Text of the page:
Of course I was thrilled to find "my" lion as well. I have no clue what that is behind the lion that, for all the world resembles a snail, but I'd love it if someone out there knows!
Our first view of the Palace is from the small bridge that crosses the small man made waterway in front of it. I was fairly surprised that it was so plain in it's outside appearance.
Up close it resembles little more than an office complex from the front. I was soon to find that it was the inside and back that hid the beautiful details. These lamps are just a hint of what we would find inside.
This swan had us all laughing. He wasn't walking around the fountain so much as he was posing for photos. Seriously, he would walk around, stare at us, preen for a second and then stop really still for a few seconds before starting his walk again.
More "fat babies" and the Royal Crest. As you can see, the buildings behind hardly look like a Palace.
And then we entered the first hallway and each of us caught our breath in unison. It was audible. Unfortunately the hall was being restored so I couldn't get a grand photo of the whole room and had to be happy with the little bits I could capture and still miss all the plastic, such as the plastic wrapping this chandelier, or the scaffolding. But what we could see was magnificent. 
Each wall was of a similar design. We were told that the French designer they brought in was responsible for this room. It was sheer opulence.
The gold embellishments are real gold, there is pink marble framed panels and then, of course, the wonderful frescos. Lots of fat baby cherubs in these paintings!
But it was this little room off of the grand one pictured above that just fascinated me. With it's blue ceiling, black and white frescos and grey and white embellishments it just "felt" more beautiful to me. It is really hard to put the feeling into words. 
But what I remember the most about Nymphenburg is the chandeliers. Each and every room we entered had a different chandelier design and each was elaborate and ornate and stunning.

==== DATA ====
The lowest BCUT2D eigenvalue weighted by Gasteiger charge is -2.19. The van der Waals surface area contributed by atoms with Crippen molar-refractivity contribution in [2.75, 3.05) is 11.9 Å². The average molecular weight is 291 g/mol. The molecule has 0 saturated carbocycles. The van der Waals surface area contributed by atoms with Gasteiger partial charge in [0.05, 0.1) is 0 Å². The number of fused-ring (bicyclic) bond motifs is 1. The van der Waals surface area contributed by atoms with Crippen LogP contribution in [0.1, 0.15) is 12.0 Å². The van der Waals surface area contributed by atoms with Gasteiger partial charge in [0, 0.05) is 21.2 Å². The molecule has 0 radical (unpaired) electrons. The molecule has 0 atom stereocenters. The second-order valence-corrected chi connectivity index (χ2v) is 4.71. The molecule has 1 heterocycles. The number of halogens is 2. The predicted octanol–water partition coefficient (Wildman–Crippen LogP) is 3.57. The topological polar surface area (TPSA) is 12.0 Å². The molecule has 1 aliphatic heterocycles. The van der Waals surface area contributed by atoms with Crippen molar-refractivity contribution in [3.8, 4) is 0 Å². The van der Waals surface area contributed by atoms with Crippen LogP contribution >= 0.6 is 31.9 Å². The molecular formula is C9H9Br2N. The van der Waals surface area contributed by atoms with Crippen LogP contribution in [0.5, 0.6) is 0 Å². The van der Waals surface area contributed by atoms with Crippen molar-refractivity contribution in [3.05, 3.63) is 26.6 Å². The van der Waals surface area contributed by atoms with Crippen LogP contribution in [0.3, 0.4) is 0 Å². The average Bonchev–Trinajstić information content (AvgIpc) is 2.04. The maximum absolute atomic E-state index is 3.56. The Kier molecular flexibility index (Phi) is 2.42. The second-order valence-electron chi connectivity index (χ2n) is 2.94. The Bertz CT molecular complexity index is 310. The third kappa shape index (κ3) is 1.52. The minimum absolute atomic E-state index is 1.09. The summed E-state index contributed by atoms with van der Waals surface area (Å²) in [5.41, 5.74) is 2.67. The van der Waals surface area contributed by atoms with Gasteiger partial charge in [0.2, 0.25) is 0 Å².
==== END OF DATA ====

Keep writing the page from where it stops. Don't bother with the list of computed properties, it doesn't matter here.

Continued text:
While we were there we had the pleasure of seeing a fine art restorer at work. It was rather amusing how quietly a group of 40 people can tiptoe past someone when they put their minds to it!
This is one of the really ornate bedrooms in the Palace. Each one had an amazing fresco hanging over the bed, hand carved  inlaid wood furniture and fine fabrics on the walls.
The chandelier styles just took my breath away.
This was my favorite. Someday I will pattern a wedding cake after this chandelier. I love not just the drop crystals but the little crystal "shades" on the upper parts as well as the gold filigree panels in the lower section. So beautiful.
Fitted for electric light I can still imagine how amazingly beautiful this chandelier must have been by candlelight.
King Ludwig I was known for his bevy of beauties. He was quite the ladies man, much to the chagrin of the Queen. As with most arranged Royal marriages, it wasn't really expected that the King be a faithful husband. King Ludwig didn't even try to hide his affections for other women. So much so that he had 35 of them painted for Nymphenburg, the primary residence for his Queen. 
It was after we were moving on in our tour that we were told about "Lola". As in "Whatever Lola Wants, Lola Gets" fame? Lola Montez was a young beauty who captured Ludwig's heart, started a revolution that ended with Ludwig abdicating his throne in favor of being with his love. This led to his son, Maximillian II, becoming King for 16 years before his son, King Ludwig II  was to begin his reign. Her painting is the last one on the right of this photo.
 The back of the Palace is also embellished with gold. Unlike the front of the Palace, you get the feel of Royalty in the grand statues holding the family crest as well as the large golden lanterns on each landing.
The back gardens are made for strolling. With marble statues every few feet, the gardens invite you to stroll a bit, take in the artwork and then stroll a bit more. 

As you can see, the grounds were extensive. I really wish we could have stayed all afternoon to enjoy the promenade as well as all the outer buildings and pathways.

Wednesday we will head to Salzburg, one of my most favorite places from this tour.